New nitrogen agreement 'the best that can be achieved'
On Wednesday, the Flemish parliament approved the amended nitrogen agreement. However, there was no democratic majority for the most difficult dossier that the Flemish government has had to deal with in this legislative period. The various sectors involved also reacted with mixed feelings.
The nitrogen agreement regulates how farmers and companies can obtain permits in the future. These rules are changing because nitrogen emissions in Flanders need to be reduced to protect sensitive nature.
The new amended agreement was approved by a majority against the opposition, with Tinne Rombouts (CD&V) abstaining. Bart Dochy (CD&V) and Bart Van Hulle (Open VLD) did not show up. Both have been critical of the decree in the past.
The draft nitrogen decree presented in the summer by the N-VA and Open VLD, without their coalition partner CD&V, was also heavily criticised by the Council of State last October. The texts were rewritten, adapted and presented again in November, with CD&V on board. The majority wanted to adopt the text before the Christmas break, but the Council of State was again asked for a new opinion at the opposition's request.
The Council's opinion was published on Monday and again criticised the use of the impact score - which expresses a project's contribution to the amount of nitrogen a nature reserve can absorb - and the threshold approach. These thresholds, which are different for industry and agriculture, determine whether a company or farmer can be exempted from a thorough environmental assessment.
Nevertheless, the governing parties in Wednesday's plenary session said the impact assessment was based on sound science. At the same time, it recognised that the current text is a compromise with shortcomings. "We haven't been able to take on board all the suggestions from the Council of State," said Wilfried Vandaele, leader of the N-VA parliamentary group.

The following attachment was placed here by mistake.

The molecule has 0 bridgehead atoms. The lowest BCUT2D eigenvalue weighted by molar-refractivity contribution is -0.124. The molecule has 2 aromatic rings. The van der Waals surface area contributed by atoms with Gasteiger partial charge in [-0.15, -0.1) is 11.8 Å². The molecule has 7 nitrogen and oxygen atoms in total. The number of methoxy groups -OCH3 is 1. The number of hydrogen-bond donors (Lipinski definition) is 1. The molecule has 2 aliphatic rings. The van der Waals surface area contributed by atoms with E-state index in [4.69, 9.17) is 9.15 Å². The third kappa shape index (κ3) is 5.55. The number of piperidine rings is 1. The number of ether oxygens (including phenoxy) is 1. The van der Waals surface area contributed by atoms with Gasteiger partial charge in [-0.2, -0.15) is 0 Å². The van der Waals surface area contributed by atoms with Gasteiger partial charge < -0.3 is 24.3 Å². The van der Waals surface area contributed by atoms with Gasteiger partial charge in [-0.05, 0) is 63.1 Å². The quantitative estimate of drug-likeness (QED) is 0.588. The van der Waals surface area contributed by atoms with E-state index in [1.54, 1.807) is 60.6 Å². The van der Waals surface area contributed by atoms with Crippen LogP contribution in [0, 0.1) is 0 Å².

"There is no democratic majority for a stricter decree and no majority for a less strict one"
"As with any decree, what we have before us is not just a legal document, but the result of a political compromise, a balance between points of view. It is the best that can be achieved, as there is no democratic majority for a stricter decree and no majority for a less strict one," Vandaele said.
"The road has not been easy, and now there are doubts about the legal robustness of the decree, despite the enormous efforts expected from people in the field," said Tinne Rombouts (CD&V). "All this means that, after consultation with my group, I will not vote for this regulation."
The nitrogen issue has not yet been resolved, said Robrecht Bothuyne, a member of the Flemish parliament and deputy leader of CD&V. He expects a renegotiation in Europe. In this context, the Christian Democrats hope for a relaxation of nature protection in densely populated areas such as Flanders.
"Maybe the priorities need to be rearranged? More focus on climate and a little less on the environment," said Bothuyne. He concluded a new nitrogen agreement will undoubtedly be the subject of negotiations in the CD&V when the next government is formed.
The idea is that the next Flemish government will develop a new system based on emissions rather than deposition. "But this means that farmers only have certainty until 2030. After that, we'll see," said Mieke Schauvliege of opposition party Groen.
No legal certainty
The Farmers' Union and its youth organisation, Groene Kring, are disappointed with the nitrogen decree approval. Despite 20,000 objections, dozens of actions and two highly critical opinions from the Council of State, the agricultural organisations feel unheard. They argue that the approved decree gives them "no legal certainty and therefore no future".
Lode Ceyssens, president of the Farmers' Union, describes the announcement of a shift from a deposit to an emission system as "a ray of hope", but the agricultural organisations wonder why this will only be implemented in 2030.
"Preparations for an emissions policy must begin immediately"
"Preparations for an emissions policy must begin immediately. We can't wait until after 2030. Young farmers deserve a future," said Maarten Moermans, deputy chair of Groene Kring.
The farmers' organisation is now "making the necessary preparations for legal action against the approved decree". Groene Kring had previously announced that it would appeal to the Constitutional Court if the nitrogen decree were approved in its current form.
Employers' organisation VOKA speaks of "immense relief" now that the Flemish Parliament has given the green light. "Investors and entrepreneurs can once again look forward to predictability and a sufficient degree of legal certainty. This legal solution to the nitrogen problem will not win any beauty prizes. But it is the best that can be achieved today," said CEO Hans Maertens in a press release.
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